5. Political selections of theory: I think this is closer to what Burawoy raises in “The Critical turn to Public Sociology.” You study the same things as other folks, but you substitute theories inspired by your political view. E.g, you dump stratification research and go to Marxian class analysis."
IMHO, at the core of these problems lie two basic trade-offs: 
1. Passion versus method.  Some (lots of?) people enter social sciences with a genuine concern to make a difference on the issues they care the most (call it the we gotta do something! spirit).  But there is a trade off between passionate advocacy and cold-minded research.  Not many of us are willing to take evidence that runs against our deeply held beliefs (at least not immediately)--which one of the many reasons why its is useful to stick to a defensible research method: when making a judgement call during research you have to trust your method rather than your instincts because the former are less value-ladden than the latter. 
2. Broad versus focused discourse.  Some people enter social sciences because they want to be the next hot public intellectual, that is, they want to be famous within more or less sophiticated circles (call it the barely sophisticated spotlight spirit).  But then again, there is a trade off between the sort of discourse that will get you media attention or put your book in bestseller lists (if you don't believe this, check out any non-fiction bestseller list in the world) and the dismal stuff that will make the grade in peer reviewed journals and/or get you the recognition of the few hundreds of people that share your research interests.
Of course, there is some middle ground and a handful of scholars are able to move back and forth between popular and narrow outlets.  A tad more of them start narrow and then go public as they get older and famous: by the time these scholars become famous, they already made their mark in academia, if at all.  But the vast majority pick their fields early on and just stick to it in order to exploit the gains from specialization.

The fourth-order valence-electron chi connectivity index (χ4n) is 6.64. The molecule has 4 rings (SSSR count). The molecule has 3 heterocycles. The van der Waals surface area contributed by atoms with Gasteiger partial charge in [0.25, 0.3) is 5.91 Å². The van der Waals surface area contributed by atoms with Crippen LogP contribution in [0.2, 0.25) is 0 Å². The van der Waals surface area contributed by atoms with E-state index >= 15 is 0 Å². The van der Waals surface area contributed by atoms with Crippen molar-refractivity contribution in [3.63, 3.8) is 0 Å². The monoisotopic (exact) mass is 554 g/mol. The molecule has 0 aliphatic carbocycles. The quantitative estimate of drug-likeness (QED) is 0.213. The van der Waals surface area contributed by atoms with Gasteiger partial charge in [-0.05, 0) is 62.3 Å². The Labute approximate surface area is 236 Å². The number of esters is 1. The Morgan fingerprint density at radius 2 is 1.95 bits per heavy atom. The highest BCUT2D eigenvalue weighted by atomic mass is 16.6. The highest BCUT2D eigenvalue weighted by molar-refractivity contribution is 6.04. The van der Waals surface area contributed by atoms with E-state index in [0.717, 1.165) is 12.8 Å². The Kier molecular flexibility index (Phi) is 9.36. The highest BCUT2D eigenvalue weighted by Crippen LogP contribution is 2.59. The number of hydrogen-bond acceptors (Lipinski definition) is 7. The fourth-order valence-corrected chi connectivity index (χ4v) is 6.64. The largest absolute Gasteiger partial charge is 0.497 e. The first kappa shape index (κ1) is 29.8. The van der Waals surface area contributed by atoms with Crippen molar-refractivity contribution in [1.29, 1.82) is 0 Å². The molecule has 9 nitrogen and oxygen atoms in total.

Thursday, July 26, 2007

Future research: Foreign soccer players / Narco-campaigning

If I had infinite (ok, just twice more) time I would like to investigate the following:

What is the effect of limiting the number of foreign players in soccer leagues? A cross-country study.

Ideally, this should be a panel with TSCS variation on the legal limits variable.
DepVar: domestic players competitiveness (measured by performance of the country-i team on FIFA tournaments through time)
IndepVars: Number of foreign players allowed or average foreigners enrolled, initial competitiveness, GDP per capita, number of teams in top tier league or number of large stadiums per country... etc.

Logic: if foreign players crowd out domestic talent, local teams should underperform when more foreigners are allowed. But if foreign players raise competitive standards and complement local talent (think of the self-selection and screening effects on the pool of domestic players), then national teams may become more competitive in the presence of foreigners.

Comment: I am not enough of a sports fan to care a lot about this--but whatever the finding, it would give a good economics lesson to all those sports-pundits out there.

Narco-campaigning? Drug money and local democracy in México (or Colombia for that matter)

This also has to be a panel where some localities become "treated" by drug dealers.

DepVar: Turnout or closeness in local elections.

IndepVars: Some sort of index of drug dealing activity at the local level (maybe proxied by drug-related crime?), typical political controls within state and municipality, two-way fixed effects, etc.

Logic: Ok, we know/suspect that drugdealers may want to buyout local authorities. They can do this at the electoral or post-electoral stage. If they give out money to candidates, and we assume some common campaigning technology, you could expect (i) that the extra money leads to higher turnout (compared to state and municipal averages), or (ii) maybe more lopsided elections returns. If the effect is significant it would be indirect evidence of "narco-campaigning". If the effect is not significant, we would still face many possibilities: either narco campaigning is not affecting election outcomes because drug dealers don't care much about the electoral stage (vis a vis post-electoral maneuvering)--or maybe drug dealers giving is indistinguishable from other donors elsewhere, or maybe candidates optimize their spending to just about what they need to win, and pocket the rest, etc. (yes, there are many explanations for any nonsignificant outcome!).